Powder Coated Balconies And Balustrade

Powder Coating

Powder coating is a modern alternative to wet or spray painting and is applied as a dry powder.

The main difference between a conventional liquid paint and powder coating is that the powder coating does not require a solvent to keep the binder and filler parts in a liquid suspension.

The coating is applied electrostatically and then cured under heat to allow it to create a hard finish that is tougher and much more durable than conventional paint.

The powder coating process involves three steps

Part preparation

Removal of all oils, lubrication greases, metal oxides, welding scales and grime etc. is essential prior to the powder coating process in order to for a perfect finish. It can be achieved by a variety of chemical and mechanical methods such as shot blasting or sandblasting.

Powder application

The most common way of applying the powder coating to metal objects is to spray the powder using an electrostatic gun. The gun imparts a positive electric charge on the powder, which is then sprayed towards the grounded object by compressed air spraying and then accelerated toward the workpiece by the electrostatic charge.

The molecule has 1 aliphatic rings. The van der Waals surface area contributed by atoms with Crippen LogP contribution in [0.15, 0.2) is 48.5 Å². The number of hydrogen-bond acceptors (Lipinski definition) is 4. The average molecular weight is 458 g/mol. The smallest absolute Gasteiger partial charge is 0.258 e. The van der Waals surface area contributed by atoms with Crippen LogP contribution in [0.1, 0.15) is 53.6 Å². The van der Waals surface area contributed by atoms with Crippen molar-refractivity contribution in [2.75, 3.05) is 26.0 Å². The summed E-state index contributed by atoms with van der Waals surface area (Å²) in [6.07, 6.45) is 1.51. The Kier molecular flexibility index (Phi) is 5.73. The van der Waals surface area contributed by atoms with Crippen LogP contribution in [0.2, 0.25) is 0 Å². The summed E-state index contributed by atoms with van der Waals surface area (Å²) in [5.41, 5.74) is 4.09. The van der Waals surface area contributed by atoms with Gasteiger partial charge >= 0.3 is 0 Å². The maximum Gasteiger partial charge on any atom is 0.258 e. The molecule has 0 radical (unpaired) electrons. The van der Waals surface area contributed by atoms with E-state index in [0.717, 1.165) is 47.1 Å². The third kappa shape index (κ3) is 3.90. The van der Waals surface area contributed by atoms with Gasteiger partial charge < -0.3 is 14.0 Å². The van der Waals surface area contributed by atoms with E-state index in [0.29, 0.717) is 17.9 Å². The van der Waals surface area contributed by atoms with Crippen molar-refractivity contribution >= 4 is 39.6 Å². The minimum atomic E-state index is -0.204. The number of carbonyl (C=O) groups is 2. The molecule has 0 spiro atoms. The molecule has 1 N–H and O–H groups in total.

Curing

When the powder is exposed to a high temperature within a specialist convection or infra-red oven it begins to melt and then chemically reacts and bonds to form a higher molecular weight polymer.

Normally the powders cure at 200°C or 390°F for 10 minutes.

Powder coating Versus Spray or wet painting

Powder coatings can produce much thicker coatings than conventional liquid paints with no running or sagging

Powder coated items generally have fewer appearance differences than liquid coated items and are much more resistant to chipping and scratching.

A wide range of speciality effects is easily accomplished which would be impossible to achieve with other coating processes.

Very cost effective and more environmentally friendly compared to spray painting as there is no wastage from over spraying or hazardous waste produced.

With powder coating is is not as easy to apply very thin films.

On very small jobs, the cost of powder coating will be higher than spray painting.

Removing powder coating

Most organic solvents such as acetone, thinners, etc, are completely ineffective.

Traditionally methylene chloride was used but due to its carcinogenic properties it has been superseded by benzyl alcohol.

It can also be remove by shot and sandblasting or if you have a lot of spare time on your hands, low grade powder coating can be removed with steel wool.